Location: Barbuda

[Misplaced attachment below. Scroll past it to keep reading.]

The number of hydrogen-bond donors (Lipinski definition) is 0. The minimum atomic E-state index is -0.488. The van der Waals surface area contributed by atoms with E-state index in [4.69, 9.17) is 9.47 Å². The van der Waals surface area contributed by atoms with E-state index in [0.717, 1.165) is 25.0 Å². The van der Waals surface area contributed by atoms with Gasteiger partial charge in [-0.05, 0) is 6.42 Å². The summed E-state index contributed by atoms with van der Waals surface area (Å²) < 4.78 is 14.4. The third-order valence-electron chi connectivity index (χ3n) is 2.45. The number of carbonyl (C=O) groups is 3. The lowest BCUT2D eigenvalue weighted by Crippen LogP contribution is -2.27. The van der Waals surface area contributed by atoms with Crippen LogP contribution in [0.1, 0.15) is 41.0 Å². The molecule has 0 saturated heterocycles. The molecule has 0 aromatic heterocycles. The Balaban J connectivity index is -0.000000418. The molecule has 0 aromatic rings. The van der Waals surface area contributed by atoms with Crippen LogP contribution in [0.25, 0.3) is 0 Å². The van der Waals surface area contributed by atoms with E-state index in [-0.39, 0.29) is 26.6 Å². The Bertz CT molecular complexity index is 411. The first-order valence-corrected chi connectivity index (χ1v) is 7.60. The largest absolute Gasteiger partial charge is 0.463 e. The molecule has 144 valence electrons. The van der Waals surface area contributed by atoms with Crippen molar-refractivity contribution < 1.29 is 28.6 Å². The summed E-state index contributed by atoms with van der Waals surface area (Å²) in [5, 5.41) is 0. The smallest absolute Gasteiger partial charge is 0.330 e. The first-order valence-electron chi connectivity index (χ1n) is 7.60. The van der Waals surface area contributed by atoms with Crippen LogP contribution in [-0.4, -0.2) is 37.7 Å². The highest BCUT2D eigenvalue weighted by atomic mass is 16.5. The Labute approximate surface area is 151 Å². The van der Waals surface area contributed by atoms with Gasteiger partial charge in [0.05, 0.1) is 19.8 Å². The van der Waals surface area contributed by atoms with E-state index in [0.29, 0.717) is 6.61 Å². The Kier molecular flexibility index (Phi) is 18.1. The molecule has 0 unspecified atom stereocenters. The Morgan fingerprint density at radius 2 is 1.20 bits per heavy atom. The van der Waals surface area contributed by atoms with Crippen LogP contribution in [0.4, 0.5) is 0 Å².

It was my distinct pleasure to begin today by waking everyone up with some lively guitar playing at an early wake-up of 5:45 am so we could begin our trip to Barbuda. Once rousted out of bed, we hoisted sail and began the watch shifts for the trip, falling into a now easy system only somewhat disturbed by a few people’s return of seasickness. What was unique about today’s passage was that we were not going to use the GPS but rather take fixes while we were still close to land and then use dead reckoning till we saw land again. “Taking a fix” requires focusing on some landmark of known location (a.k.a. it’s on the chart) and using a compass to see what direction it’s in. By drawing rays from several fixed points, one can relatively accurately plot a point where they all intersect (or make a triangle if you’ve done three). Dead reckoning is a simple calculation that basically states, “This is where we were an hour ago, we’ve been following this course and going this speed, so we should be here.” Such useful skills we recently acquired in our MTE class only the day before, but I’d like to think we’re a competent bunch and fairly capable. These methods obviously don’t account for current, and this explains why we were a bit off in our final point, but we made it in just fine. Barbuda has many small reefs around it, so as an extra precaution, Casey went up to the crow’s nest to look down from above, and I decided to follow. Looking down at everyone busying around the deck while flying way up in the breeze was very relaxing and a nice break from hauling on things, particularly since I’ve had a nasty run-in with the main sheet that left me pretty blistered. It also provided a great view of things like jumping eagle rays and the advancing extremely flat land. Barbuda is formed by the erosion of a subducted tectonic plate, so it has the postcard-perfect fine sandy beaches people like to think of in the Caribbean. After dropping two anchors, since it’s very windy, people shuttled off to the beach or to go snorkeling and generally recuperate. This evening we are slated to finish hearing people’s oceanography presentations. I hope everyone is excited to hear mine on hydrothermal vents! (oh boy, oh boy)